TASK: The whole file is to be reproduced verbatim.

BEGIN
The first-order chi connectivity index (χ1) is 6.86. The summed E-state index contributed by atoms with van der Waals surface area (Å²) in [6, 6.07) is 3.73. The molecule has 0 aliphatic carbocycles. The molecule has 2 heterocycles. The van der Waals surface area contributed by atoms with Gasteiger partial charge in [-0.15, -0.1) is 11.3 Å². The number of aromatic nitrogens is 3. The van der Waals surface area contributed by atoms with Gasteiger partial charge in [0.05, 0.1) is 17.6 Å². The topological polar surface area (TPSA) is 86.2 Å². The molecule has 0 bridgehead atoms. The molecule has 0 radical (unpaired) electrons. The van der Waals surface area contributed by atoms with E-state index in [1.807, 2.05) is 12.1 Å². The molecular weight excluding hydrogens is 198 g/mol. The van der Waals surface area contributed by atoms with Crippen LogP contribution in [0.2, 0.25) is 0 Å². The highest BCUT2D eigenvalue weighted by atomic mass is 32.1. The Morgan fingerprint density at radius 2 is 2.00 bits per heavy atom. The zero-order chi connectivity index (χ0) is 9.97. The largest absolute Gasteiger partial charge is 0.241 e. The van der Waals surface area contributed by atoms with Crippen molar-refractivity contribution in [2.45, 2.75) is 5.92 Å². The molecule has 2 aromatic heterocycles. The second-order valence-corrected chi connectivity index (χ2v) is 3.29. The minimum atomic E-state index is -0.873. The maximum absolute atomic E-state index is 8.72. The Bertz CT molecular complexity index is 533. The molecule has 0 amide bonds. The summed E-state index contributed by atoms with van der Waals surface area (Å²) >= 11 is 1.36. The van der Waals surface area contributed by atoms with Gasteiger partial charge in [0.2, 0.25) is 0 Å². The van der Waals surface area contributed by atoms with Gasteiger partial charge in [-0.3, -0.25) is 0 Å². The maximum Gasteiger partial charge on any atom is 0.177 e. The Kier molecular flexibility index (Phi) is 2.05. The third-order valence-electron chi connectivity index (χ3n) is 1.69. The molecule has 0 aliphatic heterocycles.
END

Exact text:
The first-order chi connectivity index (χ1) is 6.86. The summed E-state index contributed by atoms with van der Waals surface area (Å²) in [6, 6.07) is 3.73. The molecule has 0 aliphatic carbocycles. The molecule has 2 heterocycles. The van der Waals surface area contributed by atoms with Gasteiger partial charge in [-0.15, -0.1) is 11.3 Å². The number of aromatic nitrogens is 3. The van der Waals surface area contributed by atoms with Gasteiger partial charge in [0.05, 0.1) is 17.6 Å². The topological polar surface area (TPSA) is 86.2 Å². The molecule has 0 bridgehead atoms. The molecule has 0 radical (unpaired) electrons. The van der Waals surface area contributed by atoms with E-state index in [1.807, 2.05) is 12.1 Å². The molecular weight excluding hydrogens is 198 g/mol. The van der Waals surface area contributed by atoms with Crippen LogP contribution in [0.2, 0.25) is 0 Å². The highest BCUT2D eigenvalue weighted by atomic mass is 32.1. The Morgan fingerprint density at radius 2 is 2.00 bits per heavy atom. The zero-order chi connectivity index (χ0) is 9.97. The largest absolute Gasteiger partial charge is 0.241 e. The van der Waals surface area contributed by atoms with Crippen molar-refractivity contribution in [2.45, 2.75) is 5.92 Å². The molecule has 2 aromatic heterocycles. The second-order valence-corrected chi connectivity index (χ2v) is 3.29. The minimum atomic E-state index is -0.873. The maximum absolute atomic E-state index is 8.72. The Bertz CT molecular complexity index is 533. The molecule has 0 amide bonds. The summed E-state index contributed by atoms with van der Waals surface area (Å²) >= 11 is 1.36. The van der Waals surface area contributed by atoms with Gasteiger partial charge in [0.2, 0.25) is 0 Å². The van der Waals surface area contributed by atoms with Gasteiger partial charge in [-0.3, -0.25) is 0 Å². The maximum Gasteiger partial charge on any atom is 0.177 e. The Kier molecular flexibility index (Phi) is 2.05. The third-order valence-electron chi connectivity index (χ3n) is 1.69. The molecule has 0 aliphatic heterocycles.